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Cycling for a Cause

cycling for a cause


Georgia Bergers is a construction industry professional creating software platforms that support safety and compliance for AGC member companies. She is keenly aware of the ongoing need to create portals of entry for black and brown people into her specific work with software programming, but also for the construction industry as a whole.

In the fall of 2021, when she learned of Procore’s new HBCU (Historically Black Colleges and Universities) scholarship program with the AGC Education and Research Foundation, she was impressed by this commitment from one of her peer companies. That inspiration compelled Georgia to take an introspective look at how she might contribute to diversity and inclusion efforts in an industry where she has such passion. A stated drive of hers is to “help the construction industry tell its story and recruit great people.”

She decided to embark on an adventure with her partner, a fellow cycler. They each enjoy cycling and go on multi-day bike packing rides around the world. With pent-up needs to take on a new task, they agreed to set forth on a bike ride to raise money for the new Procore HBCU scholarship program.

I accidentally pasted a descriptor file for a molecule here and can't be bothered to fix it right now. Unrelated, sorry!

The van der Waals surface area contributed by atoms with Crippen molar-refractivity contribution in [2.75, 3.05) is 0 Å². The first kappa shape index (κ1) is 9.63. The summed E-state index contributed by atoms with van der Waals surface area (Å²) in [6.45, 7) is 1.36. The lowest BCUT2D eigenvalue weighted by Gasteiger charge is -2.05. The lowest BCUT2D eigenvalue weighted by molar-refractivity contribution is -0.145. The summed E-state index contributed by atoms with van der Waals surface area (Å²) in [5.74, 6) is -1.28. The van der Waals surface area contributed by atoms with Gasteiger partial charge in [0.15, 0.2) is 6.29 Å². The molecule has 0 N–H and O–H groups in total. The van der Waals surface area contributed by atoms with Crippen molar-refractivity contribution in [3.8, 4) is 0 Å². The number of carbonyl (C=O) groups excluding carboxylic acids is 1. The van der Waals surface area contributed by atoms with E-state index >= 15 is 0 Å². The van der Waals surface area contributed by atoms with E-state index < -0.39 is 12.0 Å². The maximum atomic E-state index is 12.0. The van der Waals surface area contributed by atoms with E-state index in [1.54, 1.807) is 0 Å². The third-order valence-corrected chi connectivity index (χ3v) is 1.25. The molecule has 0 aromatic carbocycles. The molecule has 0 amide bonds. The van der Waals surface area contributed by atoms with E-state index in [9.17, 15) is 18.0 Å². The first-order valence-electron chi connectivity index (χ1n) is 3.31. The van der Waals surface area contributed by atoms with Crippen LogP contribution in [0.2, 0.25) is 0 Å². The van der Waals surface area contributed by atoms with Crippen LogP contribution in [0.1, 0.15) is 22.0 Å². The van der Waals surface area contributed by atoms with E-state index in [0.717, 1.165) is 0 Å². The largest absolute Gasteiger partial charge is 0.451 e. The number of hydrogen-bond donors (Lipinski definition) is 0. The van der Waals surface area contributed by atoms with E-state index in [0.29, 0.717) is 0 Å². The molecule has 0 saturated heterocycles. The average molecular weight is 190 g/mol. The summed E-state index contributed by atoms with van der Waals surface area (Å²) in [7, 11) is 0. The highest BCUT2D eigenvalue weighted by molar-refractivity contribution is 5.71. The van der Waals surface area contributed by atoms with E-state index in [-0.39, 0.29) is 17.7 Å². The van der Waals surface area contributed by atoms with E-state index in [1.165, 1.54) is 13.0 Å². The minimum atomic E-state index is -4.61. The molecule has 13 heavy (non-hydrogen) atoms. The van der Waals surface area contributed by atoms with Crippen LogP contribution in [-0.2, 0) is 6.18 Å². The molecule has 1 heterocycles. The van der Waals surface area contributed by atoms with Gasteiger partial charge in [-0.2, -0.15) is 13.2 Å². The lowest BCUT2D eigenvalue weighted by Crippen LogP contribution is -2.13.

They chose the online crowdsourcing platform GoFundMe to announce their plan to cycle a hefty 828 miles (1,300kms) around Iceland to raise funds to open up doors to careers in construction for African American and other underserved students attending our nation’s historically black colleges and universities, or HBCUs.

Their ride included cycling around Iceland’s ring road, fully unsupported for 21 days with a goal of raising $10 per mile, or $8,280 dollars. She noted on the GoFundMe site they anticipated a “grueling, cold, wet, windy ride but with the upside of some stunning scenery and riding for this cause.”

At the completion of the ride, she noted in a July 5, 2022, post on the GoFundMe site, “The weather-related headwinds we experienced, while extreme at times, were temporary. Some folks face unrelenting and compounding ‘headwinds’ every day. These compound to cause inequities — like education access and costs, racism, lack of career opportunities, etc. We all have the responsibility to recognize headwinds and take systematic measures to level the playing field and foster inclusion and belonging.”

Georgia’s courageous efforts to move the needle on diversity and inclusion in the industry is deeply appreciated through her selfless act of giving. The AGC Education and Research Foundation thanks Georgia and the many donors who gave in support of her efforts resulting in an additional $7,000 for scholarship support for the next generation of construction professionals from our nation’s HBCUs.